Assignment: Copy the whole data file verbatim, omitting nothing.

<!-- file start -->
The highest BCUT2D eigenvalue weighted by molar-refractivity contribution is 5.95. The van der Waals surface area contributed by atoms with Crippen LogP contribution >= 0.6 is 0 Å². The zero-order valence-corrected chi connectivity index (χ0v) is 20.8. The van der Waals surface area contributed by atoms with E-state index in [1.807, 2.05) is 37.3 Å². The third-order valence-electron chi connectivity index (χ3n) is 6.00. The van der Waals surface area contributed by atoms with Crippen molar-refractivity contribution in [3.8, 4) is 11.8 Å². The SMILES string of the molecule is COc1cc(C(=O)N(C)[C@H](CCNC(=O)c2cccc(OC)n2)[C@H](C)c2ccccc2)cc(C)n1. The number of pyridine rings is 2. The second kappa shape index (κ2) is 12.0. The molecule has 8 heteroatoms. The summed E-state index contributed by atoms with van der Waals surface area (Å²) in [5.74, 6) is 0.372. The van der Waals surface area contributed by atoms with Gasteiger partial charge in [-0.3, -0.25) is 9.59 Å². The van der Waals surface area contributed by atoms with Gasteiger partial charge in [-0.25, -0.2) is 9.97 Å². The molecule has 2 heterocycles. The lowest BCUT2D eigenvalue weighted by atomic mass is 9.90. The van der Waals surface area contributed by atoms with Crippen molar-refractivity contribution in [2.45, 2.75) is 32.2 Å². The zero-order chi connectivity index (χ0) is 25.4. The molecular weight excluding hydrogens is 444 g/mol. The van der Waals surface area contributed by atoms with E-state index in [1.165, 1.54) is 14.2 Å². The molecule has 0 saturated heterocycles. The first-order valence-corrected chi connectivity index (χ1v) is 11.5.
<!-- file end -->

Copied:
The highest BCUT2D eigenvalue weighted by molar-refractivity contribution is 5.95. The van der Waals surface area contributed by atoms with Crippen LogP contribution >= 0.6 is 0 Å². The zero-order valence-corrected chi connectivity index (χ0v) is 20.8. The van der Waals surface area contributed by atoms with E-state index in [1.807, 2.05) is 37.3 Å². The third-order valence-electron chi connectivity index (χ3n) is 6.00. The van der Waals surface area contributed by atoms with Crippen molar-refractivity contribution in [3.8, 4) is 11.8 Å². The SMILES string of the molecule is COc1cc(C(=O)N(C)[C@H](CCNC(=O)c2cccc(OC)n2)[C@H](C)c2ccccc2)cc(C)n1. The number of pyridine rings is 2. The second kappa shape index (κ2) is 12.0. The molecule has 8 heteroatoms. The summed E-state index contributed by atoms with van der Waals surface area (Å²) in [5.74, 6) is 0.372. The van der Waals surface area contributed by atoms with Gasteiger partial charge in [-0.3, -0.25) is 9.59 Å². The van der Waals surface area contributed by atoms with Gasteiger partial charge in [-0.25, -0.2) is 9.97 Å². The molecule has 2 heterocycles. The lowest BCUT2D eigenvalue weighted by atomic mass is 9.90. The van der Waals surface area contributed by atoms with Crippen molar-refractivity contribution in [2.45, 2.75) is 32.2 Å². The zero-order chi connectivity index (χ0) is 25.4. The molecular weight excluding hydrogens is 444 g/mol. The van der Waals surface area contributed by atoms with E-state index in [1.165, 1.54) is 14.2 Å². The molecule has 0 saturated heterocycles. The first-order valence-corrected chi connectivity index (χ1v) is 11.5.